The Indianapolis 500 was postponed Thursday until August because of the coronavirus pandemic and won't run on Memorial Day weekend for the first time since 1946.
The race will instead be held Aug. 23, three months later than its May 24 scheduled date.
“The month of May at the Indianapolis Motor Speedway is my
“However, the health and safety of our event participants and spectators is our top priority, and we believe that postponing the event is the responsible decision with the conditions and restrictions we are facing," he said. "We will continue to focus on ways we can enhance the customer experience in the months ahead, and I’m confident we will welcome fans with a transformed facility and a global spectacle when we run the world’s greatest race.”
The Indianapolis 500 began in 1911 but did not run in 1917, 1918 and from 1941-45 because of World Wars I and II. Tony Hulman bought the neglected speedway after the second war and the Indy 500 returned on Memorial Day weekend in 1946.
It has been scheduled for that weekend every year since, a familiar fixture for untold millions of fans over the years. Although inclement weather has occasionally disrupted the prestigious race, it had never been outright rescheduled until now.
“In times like this it is all about leadership and communication. We have both in IndyCar and NASCAR," said Chip Ganassi, who fields cars in both series. NASCAR has not altered its plan to resume racing May 9.
Postponing the Indy 500 was an inevitable decision but still had to be difficult for Penske, who has already pumped millions into capital improvements to ready the historic speedway for its first 500 under new ownership.
“It’s a shame Roger has to go through this in his first year of owning Indianapolis Motor Speedway but you couldn’t have a better man in charge," said A.J. Foy, a four-time Indy 500 winner and team owner. “It will still be the Indy 500.I never thought we’d see it like this, but all of the sports field has been affected. I’m just glad that we will be able to race."
Penske Entertainment Corp. President and CEO Mark Miles said the series chose the August date to get away from extended delays caused by the coronavirus shutdown. The series did not choose Labor Day weekend out of fear of disrupting fans' traditional plans.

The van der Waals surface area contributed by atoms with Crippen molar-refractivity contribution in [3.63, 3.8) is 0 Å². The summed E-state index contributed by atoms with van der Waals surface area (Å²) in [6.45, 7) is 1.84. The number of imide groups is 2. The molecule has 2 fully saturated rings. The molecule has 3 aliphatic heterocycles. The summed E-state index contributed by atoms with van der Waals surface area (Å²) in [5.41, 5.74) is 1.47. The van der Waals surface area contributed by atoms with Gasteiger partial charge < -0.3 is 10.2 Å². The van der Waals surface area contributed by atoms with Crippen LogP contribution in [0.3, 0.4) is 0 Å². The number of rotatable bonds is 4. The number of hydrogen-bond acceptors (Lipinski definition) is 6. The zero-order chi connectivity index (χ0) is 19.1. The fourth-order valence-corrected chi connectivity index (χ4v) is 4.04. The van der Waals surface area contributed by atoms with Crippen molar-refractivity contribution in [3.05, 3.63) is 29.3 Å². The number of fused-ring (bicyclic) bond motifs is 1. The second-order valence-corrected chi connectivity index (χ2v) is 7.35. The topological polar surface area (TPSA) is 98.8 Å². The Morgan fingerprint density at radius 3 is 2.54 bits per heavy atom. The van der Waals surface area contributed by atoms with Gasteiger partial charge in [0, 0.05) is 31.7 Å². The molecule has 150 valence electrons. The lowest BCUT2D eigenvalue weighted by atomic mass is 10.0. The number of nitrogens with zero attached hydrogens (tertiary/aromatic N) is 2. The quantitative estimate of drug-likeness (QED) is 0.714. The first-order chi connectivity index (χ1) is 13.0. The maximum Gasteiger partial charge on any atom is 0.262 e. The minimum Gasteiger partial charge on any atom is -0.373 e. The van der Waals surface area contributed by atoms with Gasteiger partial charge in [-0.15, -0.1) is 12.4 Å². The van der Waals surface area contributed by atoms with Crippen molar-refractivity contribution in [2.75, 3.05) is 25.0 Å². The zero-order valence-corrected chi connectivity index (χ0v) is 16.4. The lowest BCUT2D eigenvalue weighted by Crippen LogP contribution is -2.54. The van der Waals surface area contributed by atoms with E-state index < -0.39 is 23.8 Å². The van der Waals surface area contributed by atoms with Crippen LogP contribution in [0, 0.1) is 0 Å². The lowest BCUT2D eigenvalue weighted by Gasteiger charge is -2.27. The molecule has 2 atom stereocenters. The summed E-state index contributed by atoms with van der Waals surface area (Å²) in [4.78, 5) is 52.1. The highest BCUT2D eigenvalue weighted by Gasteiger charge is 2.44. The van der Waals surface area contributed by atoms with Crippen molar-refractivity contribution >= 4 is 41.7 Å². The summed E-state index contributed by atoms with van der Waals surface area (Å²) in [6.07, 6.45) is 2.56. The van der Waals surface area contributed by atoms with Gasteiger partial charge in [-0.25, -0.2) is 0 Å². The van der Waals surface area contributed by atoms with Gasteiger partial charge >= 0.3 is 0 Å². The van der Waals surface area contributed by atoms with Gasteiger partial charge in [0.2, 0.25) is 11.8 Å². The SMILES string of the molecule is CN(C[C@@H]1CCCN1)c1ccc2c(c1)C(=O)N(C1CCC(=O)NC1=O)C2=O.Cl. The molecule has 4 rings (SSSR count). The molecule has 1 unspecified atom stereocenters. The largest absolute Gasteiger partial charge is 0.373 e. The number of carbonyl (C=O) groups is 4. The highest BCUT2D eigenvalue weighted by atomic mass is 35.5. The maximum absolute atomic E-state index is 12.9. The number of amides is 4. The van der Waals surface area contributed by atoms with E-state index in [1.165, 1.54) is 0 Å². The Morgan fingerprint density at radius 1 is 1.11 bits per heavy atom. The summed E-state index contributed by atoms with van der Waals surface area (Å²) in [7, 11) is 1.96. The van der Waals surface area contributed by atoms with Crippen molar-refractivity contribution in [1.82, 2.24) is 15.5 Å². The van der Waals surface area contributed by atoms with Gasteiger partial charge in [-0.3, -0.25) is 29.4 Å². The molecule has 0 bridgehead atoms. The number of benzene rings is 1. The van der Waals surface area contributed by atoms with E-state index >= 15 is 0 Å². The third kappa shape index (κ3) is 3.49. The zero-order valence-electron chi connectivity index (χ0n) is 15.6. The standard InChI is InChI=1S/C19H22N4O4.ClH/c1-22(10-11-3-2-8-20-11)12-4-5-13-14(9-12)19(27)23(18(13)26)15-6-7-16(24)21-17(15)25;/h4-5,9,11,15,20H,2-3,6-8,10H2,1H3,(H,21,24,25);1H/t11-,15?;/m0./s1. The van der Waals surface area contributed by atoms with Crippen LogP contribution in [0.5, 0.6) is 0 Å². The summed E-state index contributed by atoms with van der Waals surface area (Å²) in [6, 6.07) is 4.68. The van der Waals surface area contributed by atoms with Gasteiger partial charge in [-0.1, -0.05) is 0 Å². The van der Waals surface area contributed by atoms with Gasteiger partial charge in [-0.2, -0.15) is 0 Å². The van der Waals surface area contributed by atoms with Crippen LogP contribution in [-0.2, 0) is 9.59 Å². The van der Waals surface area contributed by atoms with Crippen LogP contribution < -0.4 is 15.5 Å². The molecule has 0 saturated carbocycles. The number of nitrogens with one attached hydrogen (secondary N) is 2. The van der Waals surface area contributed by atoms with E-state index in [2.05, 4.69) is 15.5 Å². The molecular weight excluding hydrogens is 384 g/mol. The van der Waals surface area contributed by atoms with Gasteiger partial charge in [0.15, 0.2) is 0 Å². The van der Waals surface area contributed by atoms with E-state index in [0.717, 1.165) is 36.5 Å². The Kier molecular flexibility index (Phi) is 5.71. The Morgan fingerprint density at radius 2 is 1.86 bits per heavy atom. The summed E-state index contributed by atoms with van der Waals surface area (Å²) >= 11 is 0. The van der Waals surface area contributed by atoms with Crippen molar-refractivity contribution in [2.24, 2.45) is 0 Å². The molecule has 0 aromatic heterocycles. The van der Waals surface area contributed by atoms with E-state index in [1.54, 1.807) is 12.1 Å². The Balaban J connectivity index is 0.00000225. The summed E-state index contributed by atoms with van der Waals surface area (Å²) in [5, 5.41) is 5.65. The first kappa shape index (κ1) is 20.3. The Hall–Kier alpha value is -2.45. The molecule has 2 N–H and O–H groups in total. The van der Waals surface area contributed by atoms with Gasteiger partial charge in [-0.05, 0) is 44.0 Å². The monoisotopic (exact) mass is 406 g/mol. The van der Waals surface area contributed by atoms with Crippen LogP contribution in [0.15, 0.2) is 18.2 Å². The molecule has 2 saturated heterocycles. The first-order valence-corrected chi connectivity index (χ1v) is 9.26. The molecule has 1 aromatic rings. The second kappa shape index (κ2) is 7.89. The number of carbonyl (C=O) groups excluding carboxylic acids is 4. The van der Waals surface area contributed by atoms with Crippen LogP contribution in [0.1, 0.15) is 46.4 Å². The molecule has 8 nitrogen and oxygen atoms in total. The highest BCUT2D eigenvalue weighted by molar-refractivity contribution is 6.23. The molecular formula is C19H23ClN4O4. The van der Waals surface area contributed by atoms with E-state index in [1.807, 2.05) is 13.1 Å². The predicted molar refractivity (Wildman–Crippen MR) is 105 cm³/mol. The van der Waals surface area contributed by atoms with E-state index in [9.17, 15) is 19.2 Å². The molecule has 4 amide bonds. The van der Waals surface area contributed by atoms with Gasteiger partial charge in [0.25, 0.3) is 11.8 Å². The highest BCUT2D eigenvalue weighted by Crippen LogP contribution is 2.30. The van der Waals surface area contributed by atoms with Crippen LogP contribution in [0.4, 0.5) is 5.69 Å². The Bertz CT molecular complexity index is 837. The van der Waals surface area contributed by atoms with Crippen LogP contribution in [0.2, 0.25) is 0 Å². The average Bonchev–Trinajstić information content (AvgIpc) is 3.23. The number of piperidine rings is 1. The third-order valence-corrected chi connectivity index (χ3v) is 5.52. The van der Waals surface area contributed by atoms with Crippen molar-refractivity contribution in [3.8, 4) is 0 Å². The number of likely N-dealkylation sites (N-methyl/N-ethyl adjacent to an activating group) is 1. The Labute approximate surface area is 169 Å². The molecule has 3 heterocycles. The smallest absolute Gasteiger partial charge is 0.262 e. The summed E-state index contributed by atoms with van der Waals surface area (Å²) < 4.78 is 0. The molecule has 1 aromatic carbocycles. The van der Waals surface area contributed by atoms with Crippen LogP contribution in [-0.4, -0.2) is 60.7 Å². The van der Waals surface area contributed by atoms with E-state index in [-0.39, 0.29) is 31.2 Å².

The Indy 500
Miles also thanked NBC, which took over broadcasting the marquee race just last year from ABC. NBC is already scrambling after this week's postponement of the Tokyo Olympics to 2021; the games had been scheduled to open July 24 and run for nearly three weeks.
Penske had been eagerly anticipating the March 15 start of the IndyCar season, but was forced to suspend the series 48 hours before the scheduled opener in St. Petersburg, Florida, when the coronavirus was declared a pandemic.
Four races were initially scrapped and IndyCar said it would resume racing May 9 on the road course at Indy. The opening race is now listed as May 30 at Detroit, but the schedule is in flux.
The Indy road course race will now be run on July 4, a day before NASCAR races at The Brickyard in an unprecedented doubleheader between the series. St. Pete now is listed at the bottom of the schedule with no date listed.
Miles said if the race can be rescheduled, it would be as the season finale in October.
Races at Barber Motorsports Park in Alabama, Circuit of the Americas in Texas and Long Beach, California will not be rescheduled. IndyCar moved the August race dates for Mid-Ohio and Gateway outside of St. Louis, while Portland was moved from Labor Day to one week after.
As for the 500, the new schedule will begin with practices Aug. 12-13, followed by “Fast Friday” on Aug. 14 and weekend qualifying. The following week is dark until Aug. 20, with the final Indianapolis 500 practice on Friday, Aug. 21 as part of Carb Day.
“I'll tell you this, no matter what day or month or time they run the Indy 500 it's the greatest race on the whole planet earth, we'll just have it in August this time and it will still be super, super good,” said Bobby Unser, winner of the Indy 500 in 1968, 1975 and 1981.
Jenna Fryer, The Associated Press